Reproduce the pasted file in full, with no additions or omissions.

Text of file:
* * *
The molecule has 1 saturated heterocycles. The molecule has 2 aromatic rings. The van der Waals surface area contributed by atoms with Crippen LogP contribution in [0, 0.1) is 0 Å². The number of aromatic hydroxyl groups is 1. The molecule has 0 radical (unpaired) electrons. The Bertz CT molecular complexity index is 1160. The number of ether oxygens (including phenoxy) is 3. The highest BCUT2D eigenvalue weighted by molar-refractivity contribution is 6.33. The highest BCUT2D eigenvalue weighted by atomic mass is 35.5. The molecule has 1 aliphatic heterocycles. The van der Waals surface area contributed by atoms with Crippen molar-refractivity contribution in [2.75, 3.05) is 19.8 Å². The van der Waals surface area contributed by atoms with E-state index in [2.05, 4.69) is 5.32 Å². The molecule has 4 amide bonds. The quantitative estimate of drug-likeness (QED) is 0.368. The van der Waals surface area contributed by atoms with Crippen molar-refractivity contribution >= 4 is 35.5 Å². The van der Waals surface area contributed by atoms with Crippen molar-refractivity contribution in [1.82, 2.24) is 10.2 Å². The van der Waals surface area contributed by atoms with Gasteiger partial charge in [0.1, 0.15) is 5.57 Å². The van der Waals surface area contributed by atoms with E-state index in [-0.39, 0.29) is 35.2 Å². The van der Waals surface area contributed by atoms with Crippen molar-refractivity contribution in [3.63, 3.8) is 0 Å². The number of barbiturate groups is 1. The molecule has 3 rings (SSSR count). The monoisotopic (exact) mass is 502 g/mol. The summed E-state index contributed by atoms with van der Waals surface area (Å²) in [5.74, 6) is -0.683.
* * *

The molecule has 1 saturated heterocycles. The molecule has 2 aromatic rings. The van der Waals surface area contributed by atoms with Crippen LogP contribution in [0, 0.1) is 0 Å². The number of aromatic hydroxyl groups is 1. The molecule has 0 radical (unpaired) electrons. The Bertz CT molecular complexity index is 1160. The number of ether oxygens (including phenoxy) is 3. The highest BCUT2D eigenvalue weighted by molar-refractivity contribution is 6.33. The highest BCUT2D eigenvalue weighted by atomic mass is 35.5. The molecule has 1 aliphatic heterocycles. The van der Waals surface area contributed by atoms with Crippen molar-refractivity contribution in [2.75, 3.05) is 19.8 Å². The van der Waals surface area contributed by atoms with E-state index in [2.05, 4.69) is 5.32 Å². The molecule has 4 amide bonds. The quantitative estimate of drug-likeness (QED) is 0.368. The van der Waals surface area contributed by atoms with Crippen molar-refractivity contribution >= 4 is 35.5 Å². The van der Waals surface area contributed by atoms with Crippen molar-refractivity contribution in [1.82, 2.24) is 10.2 Å². The van der Waals surface area contributed by atoms with Gasteiger partial charge in [0.1, 0.15) is 5.57 Å². The van der Waals surface area contributed by atoms with E-state index in [-0.39, 0.29) is 35.2 Å². The van der Waals surface area contributed by atoms with Crippen molar-refractivity contribution in [3.63, 3.8) is 0 Å². The number of barbiturate groups is 1. The molecule has 3 rings (SSSR count). The monoisotopic (exact) mass is 502 g/mol. The summed E-state index contributed by atoms with van der Waals surface area (Å²) in [5.74, 6) is -0.683.